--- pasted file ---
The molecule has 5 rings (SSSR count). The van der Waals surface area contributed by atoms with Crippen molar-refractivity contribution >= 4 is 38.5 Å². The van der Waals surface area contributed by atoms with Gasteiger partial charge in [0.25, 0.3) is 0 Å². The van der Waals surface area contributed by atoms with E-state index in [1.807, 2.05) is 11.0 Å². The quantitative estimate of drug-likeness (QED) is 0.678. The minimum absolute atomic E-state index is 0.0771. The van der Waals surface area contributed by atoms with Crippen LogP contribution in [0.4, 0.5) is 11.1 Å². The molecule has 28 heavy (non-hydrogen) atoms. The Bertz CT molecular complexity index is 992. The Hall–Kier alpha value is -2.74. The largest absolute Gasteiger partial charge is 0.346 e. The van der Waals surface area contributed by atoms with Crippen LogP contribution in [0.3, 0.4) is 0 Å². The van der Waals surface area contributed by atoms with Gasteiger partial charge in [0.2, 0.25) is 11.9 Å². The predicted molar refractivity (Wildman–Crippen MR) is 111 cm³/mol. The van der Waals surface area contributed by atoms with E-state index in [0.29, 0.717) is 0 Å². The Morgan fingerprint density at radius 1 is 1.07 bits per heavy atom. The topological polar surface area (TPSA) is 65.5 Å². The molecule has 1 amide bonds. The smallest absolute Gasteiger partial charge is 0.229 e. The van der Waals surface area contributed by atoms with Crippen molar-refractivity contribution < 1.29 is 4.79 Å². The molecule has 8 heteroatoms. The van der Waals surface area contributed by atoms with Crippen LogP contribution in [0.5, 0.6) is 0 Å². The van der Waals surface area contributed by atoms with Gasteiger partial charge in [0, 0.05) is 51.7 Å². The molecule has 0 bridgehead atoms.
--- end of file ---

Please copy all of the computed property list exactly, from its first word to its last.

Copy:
The molecule has 5 rings (SSSR count). The van der Waals surface area contributed by atoms with Crippen molar-refractivity contribution >= 4 is 38.5 Å². The van der Waals surface area contributed by atoms with Gasteiger partial charge in [0.25, 0.3) is 0 Å². The van der Waals surface area contributed by atoms with E-state index in [1.807, 2.05) is 11.0 Å². The quantitative estimate of drug-likeness (QED) is 0.678. The minimum absolute atomic E-state index is 0.0771. The van der Waals surface area contributed by atoms with Crippen LogP contribution in [0.4, 0.5) is 11.1 Å². The molecule has 28 heavy (non-hydrogen) atoms. The Bertz CT molecular complexity index is 992. The Hall–Kier alpha value is -2.74. The largest absolute Gasteiger partial charge is 0.346 e. The van der Waals surface area contributed by atoms with Crippen LogP contribution in [0.3, 0.4) is 0 Å². The van der Waals surface area contributed by atoms with Gasteiger partial charge in [0.2, 0.25) is 11.9 Å². The predicted molar refractivity (Wildman–Crippen MR) is 111 cm³/mol. The van der Waals surface area contributed by atoms with E-state index in [0.29, 0.717) is 0 Å². The Morgan fingerprint density at radius 1 is 1.07 bits per heavy atom. The topological polar surface area (TPSA) is 65.5 Å². The molecule has 1 amide bonds. The smallest absolute Gasteiger partial charge is 0.229 e. The van der Waals surface area contributed by atoms with Crippen molar-refractivity contribution < 1.29 is 4.79 Å². The molecule has 8 heteroatoms. The van der Waals surface area contributed by atoms with Crippen LogP contribution in [0.5, 0.6) is 0 Å². The van der Waals surface area contributed by atoms with Gasteiger partial charge in [0, 0.05) is 51.7 Å². The molecule has 0 bridgehead atoms.